Monday morning it was time to start the programs and we began at the Bethany Centre, Home for Destitute Women. We arrived at the centre, which compared to anywhere in Australia that might provide a service would appear bleak, but yet the people that filled it provided an air of hope. The room was filled with women from late teens to older women. The stories of the women supported include; abandonment, run aways, mental health, unwed mothers, burnt women, orphan’s, women who have no social or emotional supports and no way of providing for themselves financially. They sang and they danced before we took the opportunity to engage with them, to just sit with them and try by whatever means to communicate with them.
After some time we headed out to Anderson Church that provides per-school support for slum children aged 2 – 5 whose parents have to work and the only option they have is to leave their children alone at home. The pre-school is run from an upstairs room with not even a fan, but what it does have is some dedicated women who offer love, safety and food for the children. To actually just sit, play and sing with these kids for a while is an amazing privilege, they are all happy and amidst everything are just children needing interaction.
We took lunch and then returned to the Bethany Centre where the young street children had prepared some entertainment for us and once more following on from that we got the opportunity to just engage, they loved the hokey pokey!
No words can ever relay the experience of what we have done in this one day, no words can express the range of emotion that follows engaging with these women and children. We can never truly understand what their lives are like. They say the eyes are the window to the soul, and I believe that it is true, some of the women’s eyes looked deep and troubled, yet still they smiled, but one thing I saw in all was hope. As for the children, despite the lives that they live, they all manage to smile and laugh. The pre-school seemed to raise the most emotion in me, knowing that the alternative to this small room was to be left home alone is heartbreaking. No judgement can be passed on the parents because the bottom line is that life in poverty in India, or indeed any developing country, is hard and harsh, if people are to eat, people need to work no matter how little they may be paid or how long they have to work.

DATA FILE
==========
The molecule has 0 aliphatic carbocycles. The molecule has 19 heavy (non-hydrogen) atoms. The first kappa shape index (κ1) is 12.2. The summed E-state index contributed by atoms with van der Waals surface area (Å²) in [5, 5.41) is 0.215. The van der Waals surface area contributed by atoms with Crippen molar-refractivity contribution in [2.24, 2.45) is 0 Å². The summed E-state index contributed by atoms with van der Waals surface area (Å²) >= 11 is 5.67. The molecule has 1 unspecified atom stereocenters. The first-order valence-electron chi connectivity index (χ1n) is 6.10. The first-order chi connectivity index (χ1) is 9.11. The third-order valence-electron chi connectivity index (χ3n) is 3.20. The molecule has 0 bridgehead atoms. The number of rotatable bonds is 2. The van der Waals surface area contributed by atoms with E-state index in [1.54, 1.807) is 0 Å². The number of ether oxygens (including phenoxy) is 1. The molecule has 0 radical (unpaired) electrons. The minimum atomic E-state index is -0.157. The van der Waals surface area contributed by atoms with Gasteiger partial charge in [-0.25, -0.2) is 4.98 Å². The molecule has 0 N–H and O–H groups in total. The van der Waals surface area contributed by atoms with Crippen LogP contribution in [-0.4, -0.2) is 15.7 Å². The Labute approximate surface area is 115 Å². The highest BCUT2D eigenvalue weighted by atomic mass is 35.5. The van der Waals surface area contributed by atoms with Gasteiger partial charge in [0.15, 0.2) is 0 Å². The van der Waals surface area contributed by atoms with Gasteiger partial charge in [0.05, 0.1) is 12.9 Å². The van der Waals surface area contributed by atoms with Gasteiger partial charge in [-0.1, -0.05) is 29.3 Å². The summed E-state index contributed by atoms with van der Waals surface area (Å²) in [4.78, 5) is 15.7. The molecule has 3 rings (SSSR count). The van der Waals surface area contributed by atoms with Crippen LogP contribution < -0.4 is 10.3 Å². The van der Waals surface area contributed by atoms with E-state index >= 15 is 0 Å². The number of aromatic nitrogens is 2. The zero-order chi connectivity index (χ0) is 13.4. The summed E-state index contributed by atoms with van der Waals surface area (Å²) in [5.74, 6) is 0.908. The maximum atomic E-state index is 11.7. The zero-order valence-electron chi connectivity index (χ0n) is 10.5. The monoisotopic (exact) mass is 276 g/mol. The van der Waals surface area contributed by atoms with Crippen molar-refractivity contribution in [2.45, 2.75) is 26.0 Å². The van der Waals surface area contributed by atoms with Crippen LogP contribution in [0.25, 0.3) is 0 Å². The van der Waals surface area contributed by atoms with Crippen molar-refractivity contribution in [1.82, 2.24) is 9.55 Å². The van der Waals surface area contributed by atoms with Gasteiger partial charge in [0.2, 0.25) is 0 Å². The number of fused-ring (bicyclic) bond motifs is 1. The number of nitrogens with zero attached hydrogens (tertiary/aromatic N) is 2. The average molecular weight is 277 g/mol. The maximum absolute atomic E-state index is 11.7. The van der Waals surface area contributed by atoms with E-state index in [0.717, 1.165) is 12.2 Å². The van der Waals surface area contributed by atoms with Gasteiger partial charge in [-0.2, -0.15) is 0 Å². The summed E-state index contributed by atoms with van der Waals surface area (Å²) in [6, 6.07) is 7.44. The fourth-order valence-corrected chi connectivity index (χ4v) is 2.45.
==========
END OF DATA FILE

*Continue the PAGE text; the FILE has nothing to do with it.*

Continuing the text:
The dedication of the people providing support is phenomenal, the care is genuine and in that there is no doubt. Our journey has well and truly begun, some days will be long and tiring and add to that the experiences and emotions, there can be no escape from the fact that we are on a learning curve that will be life changing.